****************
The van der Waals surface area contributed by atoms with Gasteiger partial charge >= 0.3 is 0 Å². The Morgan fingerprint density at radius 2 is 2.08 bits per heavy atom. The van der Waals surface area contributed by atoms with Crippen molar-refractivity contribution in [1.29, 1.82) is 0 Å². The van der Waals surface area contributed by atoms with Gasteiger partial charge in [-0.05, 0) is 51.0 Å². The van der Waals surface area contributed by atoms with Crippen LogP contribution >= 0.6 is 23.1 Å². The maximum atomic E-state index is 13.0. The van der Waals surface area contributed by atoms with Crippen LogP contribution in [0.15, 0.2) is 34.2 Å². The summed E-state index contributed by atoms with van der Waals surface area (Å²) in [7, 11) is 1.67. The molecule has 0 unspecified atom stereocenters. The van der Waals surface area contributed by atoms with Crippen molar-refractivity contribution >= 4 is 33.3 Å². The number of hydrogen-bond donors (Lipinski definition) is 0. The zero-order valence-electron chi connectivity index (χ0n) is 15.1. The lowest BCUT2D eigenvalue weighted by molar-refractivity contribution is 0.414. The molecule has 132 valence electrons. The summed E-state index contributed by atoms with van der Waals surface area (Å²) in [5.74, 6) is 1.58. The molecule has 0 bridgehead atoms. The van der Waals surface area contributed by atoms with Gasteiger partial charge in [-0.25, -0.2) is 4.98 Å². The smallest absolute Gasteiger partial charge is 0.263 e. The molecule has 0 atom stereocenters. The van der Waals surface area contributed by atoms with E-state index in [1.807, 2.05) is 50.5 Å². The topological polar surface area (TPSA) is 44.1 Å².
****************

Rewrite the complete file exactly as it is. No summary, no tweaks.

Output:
The van der Waals surface area contributed by atoms with Gasteiger partial charge >= 0.3 is 0 Å². The Morgan fingerprint density at radius 2 is 2.08 bits per heavy atom. The van der Waals surface area contributed by atoms with Crippen molar-refractivity contribution in [1.29, 1.82) is 0 Å². The van der Waals surface area contributed by atoms with Gasteiger partial charge in [-0.05, 0) is 51.0 Å². The van der Waals surface area contributed by atoms with Crippen LogP contribution >= 0.6 is 23.1 Å². The maximum atomic E-state index is 13.0. The van der Waals surface area contributed by atoms with Crippen LogP contribution in [0.15, 0.2) is 34.2 Å². The summed E-state index contributed by atoms with van der Waals surface area (Å²) in [7, 11) is 1.67. The molecule has 0 unspecified atom stereocenters. The van der Waals surface area contributed by atoms with Crippen molar-refractivity contribution >= 4 is 33.3 Å². The number of hydrogen-bond donors (Lipinski definition) is 0. The zero-order valence-electron chi connectivity index (χ0n) is 15.1. The lowest BCUT2D eigenvalue weighted by molar-refractivity contribution is 0.414. The molecule has 132 valence electrons. The summed E-state index contributed by atoms with van der Waals surface area (Å²) in [5.74, 6) is 1.58. The molecule has 0 bridgehead atoms. The van der Waals surface area contributed by atoms with Gasteiger partial charge in [-0.25, -0.2) is 4.98 Å². The smallest absolute Gasteiger partial charge is 0.263 e. The molecule has 0 atom stereocenters. The van der Waals surface area contributed by atoms with E-state index in [1.807, 2.05) is 50.5 Å². The topological polar surface area (TPSA) is 44.1 Å².